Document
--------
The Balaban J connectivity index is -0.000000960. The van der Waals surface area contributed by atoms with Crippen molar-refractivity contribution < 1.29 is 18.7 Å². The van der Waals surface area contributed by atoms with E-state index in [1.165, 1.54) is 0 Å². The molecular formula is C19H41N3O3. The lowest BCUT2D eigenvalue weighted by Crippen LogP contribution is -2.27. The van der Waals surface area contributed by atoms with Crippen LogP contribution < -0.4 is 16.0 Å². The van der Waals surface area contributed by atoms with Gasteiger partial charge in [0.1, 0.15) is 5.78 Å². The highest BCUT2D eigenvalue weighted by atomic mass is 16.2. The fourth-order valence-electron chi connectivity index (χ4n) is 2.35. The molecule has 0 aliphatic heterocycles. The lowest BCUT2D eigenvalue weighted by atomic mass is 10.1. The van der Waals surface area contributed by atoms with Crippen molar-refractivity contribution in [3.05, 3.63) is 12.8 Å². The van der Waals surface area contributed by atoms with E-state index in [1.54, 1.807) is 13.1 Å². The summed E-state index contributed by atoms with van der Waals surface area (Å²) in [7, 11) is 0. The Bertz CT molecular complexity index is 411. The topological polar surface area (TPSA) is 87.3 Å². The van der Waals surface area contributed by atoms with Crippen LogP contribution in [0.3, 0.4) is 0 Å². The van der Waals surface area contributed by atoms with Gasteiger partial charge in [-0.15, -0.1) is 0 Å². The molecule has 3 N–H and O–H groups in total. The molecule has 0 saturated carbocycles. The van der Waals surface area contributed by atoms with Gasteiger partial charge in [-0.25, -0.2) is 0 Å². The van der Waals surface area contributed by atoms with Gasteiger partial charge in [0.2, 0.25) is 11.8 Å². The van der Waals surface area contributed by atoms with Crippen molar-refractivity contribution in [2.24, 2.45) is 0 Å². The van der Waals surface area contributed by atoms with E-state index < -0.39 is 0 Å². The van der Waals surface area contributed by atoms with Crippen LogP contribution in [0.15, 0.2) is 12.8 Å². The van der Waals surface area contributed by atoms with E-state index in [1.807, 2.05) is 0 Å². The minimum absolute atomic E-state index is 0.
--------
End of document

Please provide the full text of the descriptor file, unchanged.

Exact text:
The Balaban J connectivity index is -0.000000960. The van der Waals surface area contributed by atoms with Crippen molar-refractivity contribution < 1.29 is 18.7 Å². The van der Waals surface area contributed by atoms with E-state index in [1.165, 1.54) is 0 Å². The molecular formula is C19H41N3O3. The lowest BCUT2D eigenvalue weighted by Crippen LogP contribution is -2.27. The van der Waals surface area contributed by atoms with Crippen LogP contribution < -0.4 is 16.0 Å². The van der Waals surface area contributed by atoms with Gasteiger partial charge in [0.1, 0.15) is 5.78 Å². The highest BCUT2D eigenvalue weighted by atomic mass is 16.2. The fourth-order valence-electron chi connectivity index (χ4n) is 2.35. The molecule has 0 aliphatic heterocycles. The lowest BCUT2D eigenvalue weighted by atomic mass is 10.1. The van der Waals surface area contributed by atoms with Crippen molar-refractivity contribution in [3.05, 3.63) is 12.8 Å². The van der Waals surface area contributed by atoms with E-state index in [1.54, 1.807) is 13.1 Å². The summed E-state index contributed by atoms with van der Waals surface area (Å²) in [7, 11) is 0. The Bertz CT molecular complexity index is 411. The topological polar surface area (TPSA) is 87.3 Å². The van der Waals surface area contributed by atoms with Crippen LogP contribution in [0.3, 0.4) is 0 Å². The van der Waals surface area contributed by atoms with Gasteiger partial charge in [-0.15, -0.1) is 0 Å². The molecule has 3 N–H and O–H groups in total. The molecule has 0 saturated carbocycles. The van der Waals surface area contributed by atoms with Gasteiger partial charge in [-0.25, -0.2) is 0 Å². The van der Waals surface area contributed by atoms with Gasteiger partial charge in [0.2, 0.25) is 11.8 Å². The van der Waals surface area contributed by atoms with Crippen molar-refractivity contribution in [2.24, 2.45) is 0 Å². The van der Waals surface area contributed by atoms with E-state index < -0.39 is 0 Å². The van der Waals surface area contributed by atoms with Crippen LogP contribution in [0.15, 0.2) is 12.8 Å². The van der Waals surface area contributed by atoms with E-state index in [1.807, 2.05) is 0 Å². The minimum absolute atomic E-state index is 0.